There's another shakeup in Google land. And it could mean big changes to how business websites rank on Google search results. Matt Cutts, head of the webspam team at Google, confirmed via Twitter yesterday (May 20) that the search giant began rolling out its Panda 4.0 update. Here's what it means for small businesses and why you should care.
What is Panda 4.0?
Google Panda is a series of search engine algorithm updates that are designed to identify and weed out low-quality websites. Its purpose is to improve Google search results, so that legitimate, higher quality websites rank on top. Panda 4.0 is the fourth version of the update, aimed at further penalizing websites filled with poor content.
What makes Panda 4.0 significant, however, is that it was launched back-to-back with Google's Payday Loan 2.0 update, which aims to target "very spammy queries." While it's too early to tell exactly how these simultaneous updates are impacting businesses, what's clear is that websites everywhere are suffering. [10 Google Analytics Tools Your Business Should Be Using]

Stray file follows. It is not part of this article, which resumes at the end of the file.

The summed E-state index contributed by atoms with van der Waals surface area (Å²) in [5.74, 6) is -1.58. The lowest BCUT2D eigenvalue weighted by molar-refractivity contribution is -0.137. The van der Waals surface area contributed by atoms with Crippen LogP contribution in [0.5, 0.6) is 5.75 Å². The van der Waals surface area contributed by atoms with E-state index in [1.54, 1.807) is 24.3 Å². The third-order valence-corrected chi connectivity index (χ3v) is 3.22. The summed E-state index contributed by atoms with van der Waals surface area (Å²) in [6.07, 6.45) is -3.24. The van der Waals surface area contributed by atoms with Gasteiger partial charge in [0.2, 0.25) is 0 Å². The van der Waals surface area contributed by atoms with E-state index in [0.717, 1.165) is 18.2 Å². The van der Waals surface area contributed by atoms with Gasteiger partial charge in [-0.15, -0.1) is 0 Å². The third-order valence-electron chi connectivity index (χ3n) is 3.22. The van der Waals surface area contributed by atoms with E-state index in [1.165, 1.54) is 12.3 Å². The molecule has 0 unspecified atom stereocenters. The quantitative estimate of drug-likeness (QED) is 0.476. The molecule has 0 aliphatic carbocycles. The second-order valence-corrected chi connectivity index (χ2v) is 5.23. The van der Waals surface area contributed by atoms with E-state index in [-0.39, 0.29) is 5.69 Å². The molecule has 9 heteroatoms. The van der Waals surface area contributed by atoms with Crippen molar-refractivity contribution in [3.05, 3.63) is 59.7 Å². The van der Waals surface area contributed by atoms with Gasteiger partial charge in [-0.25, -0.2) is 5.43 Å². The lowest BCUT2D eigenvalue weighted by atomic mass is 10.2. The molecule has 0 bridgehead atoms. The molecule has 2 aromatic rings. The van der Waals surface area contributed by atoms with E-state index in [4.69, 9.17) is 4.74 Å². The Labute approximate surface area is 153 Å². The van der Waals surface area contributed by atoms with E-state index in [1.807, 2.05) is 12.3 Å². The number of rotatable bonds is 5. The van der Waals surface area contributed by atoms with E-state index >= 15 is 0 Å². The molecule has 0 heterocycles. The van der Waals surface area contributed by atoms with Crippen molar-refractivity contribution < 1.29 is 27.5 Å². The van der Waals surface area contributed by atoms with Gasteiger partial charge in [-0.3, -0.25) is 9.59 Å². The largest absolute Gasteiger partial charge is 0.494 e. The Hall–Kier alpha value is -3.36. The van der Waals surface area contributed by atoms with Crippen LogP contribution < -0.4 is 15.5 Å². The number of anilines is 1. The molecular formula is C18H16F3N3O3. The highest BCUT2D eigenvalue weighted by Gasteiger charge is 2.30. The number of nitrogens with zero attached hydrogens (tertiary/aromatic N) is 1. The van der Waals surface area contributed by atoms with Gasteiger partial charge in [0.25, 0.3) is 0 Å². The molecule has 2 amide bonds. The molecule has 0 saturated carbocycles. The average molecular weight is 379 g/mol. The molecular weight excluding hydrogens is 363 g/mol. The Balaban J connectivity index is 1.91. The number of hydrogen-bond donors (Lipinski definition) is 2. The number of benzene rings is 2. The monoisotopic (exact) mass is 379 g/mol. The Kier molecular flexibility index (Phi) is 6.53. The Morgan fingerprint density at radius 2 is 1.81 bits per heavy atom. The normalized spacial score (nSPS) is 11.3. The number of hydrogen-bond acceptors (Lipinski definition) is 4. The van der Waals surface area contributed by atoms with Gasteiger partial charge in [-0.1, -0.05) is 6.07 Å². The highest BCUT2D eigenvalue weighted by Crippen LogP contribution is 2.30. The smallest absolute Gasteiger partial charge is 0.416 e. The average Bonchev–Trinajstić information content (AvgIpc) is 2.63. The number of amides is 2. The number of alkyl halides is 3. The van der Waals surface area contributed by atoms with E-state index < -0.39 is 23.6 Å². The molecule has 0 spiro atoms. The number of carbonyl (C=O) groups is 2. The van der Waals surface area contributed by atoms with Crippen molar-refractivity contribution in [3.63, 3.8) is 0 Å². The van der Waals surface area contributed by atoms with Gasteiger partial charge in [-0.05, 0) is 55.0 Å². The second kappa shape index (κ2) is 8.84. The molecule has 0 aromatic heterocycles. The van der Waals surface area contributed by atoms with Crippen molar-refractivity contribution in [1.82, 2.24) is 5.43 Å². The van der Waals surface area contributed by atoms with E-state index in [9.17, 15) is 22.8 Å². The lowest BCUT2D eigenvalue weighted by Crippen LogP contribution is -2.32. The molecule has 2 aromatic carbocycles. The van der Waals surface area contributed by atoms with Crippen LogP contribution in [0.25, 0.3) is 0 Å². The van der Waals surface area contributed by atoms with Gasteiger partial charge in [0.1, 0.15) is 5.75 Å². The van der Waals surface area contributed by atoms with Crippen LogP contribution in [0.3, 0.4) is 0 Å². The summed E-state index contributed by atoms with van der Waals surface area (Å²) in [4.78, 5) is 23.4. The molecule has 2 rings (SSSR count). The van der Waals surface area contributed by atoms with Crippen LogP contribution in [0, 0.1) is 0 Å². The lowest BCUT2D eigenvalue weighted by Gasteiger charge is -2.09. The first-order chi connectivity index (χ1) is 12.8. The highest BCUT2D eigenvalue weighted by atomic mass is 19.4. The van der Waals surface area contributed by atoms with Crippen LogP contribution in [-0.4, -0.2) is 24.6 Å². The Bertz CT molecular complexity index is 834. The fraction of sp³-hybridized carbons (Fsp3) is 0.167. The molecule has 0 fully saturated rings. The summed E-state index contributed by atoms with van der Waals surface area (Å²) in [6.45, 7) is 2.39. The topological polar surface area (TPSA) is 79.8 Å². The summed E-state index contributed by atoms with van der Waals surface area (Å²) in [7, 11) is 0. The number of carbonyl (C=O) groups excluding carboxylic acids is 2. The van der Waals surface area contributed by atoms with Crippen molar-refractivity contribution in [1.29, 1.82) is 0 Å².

Some of the biggest losers of the Panda 4.0 update are Ask.com, Starpulse.com, Examiner.com, YourTango.com, Spoonful.com and Health.com. The most notable thus far is eBay, which lost 80 percent of its organic rankings.
If these major players are affected by the Panda 4.0 update, do small businesses stand a chance?
How does Panda 4.0 affect small businesses?
Because Panda 4.0 is still in its rollout stage, it's premature to tell how smaller websites are or will be affected. Some small business owners have so far reported some drop in their rankings, while others have seen significant overnight improvements.
But at the extreme losing end of the spectrum, posters at Google's webmaster forum also revealed having been hit with a fatal combination of massive drops in rankings that resulted in substantial financial losses.
What should small businesses do?
Unfortunately, there's not a lot small businesses can do at this point to curtail the effects of the Panda 4.0 update. Currently, the best course of action is keep an eye on your Web and financial analytics. Take note of any major dips and spikes and identify precisely where they occur. You should also stay up to date with the latest developments, as more information regarding the update and how it affects smaller websites should be available over the next few weeks.
Originally published on Business News Daily.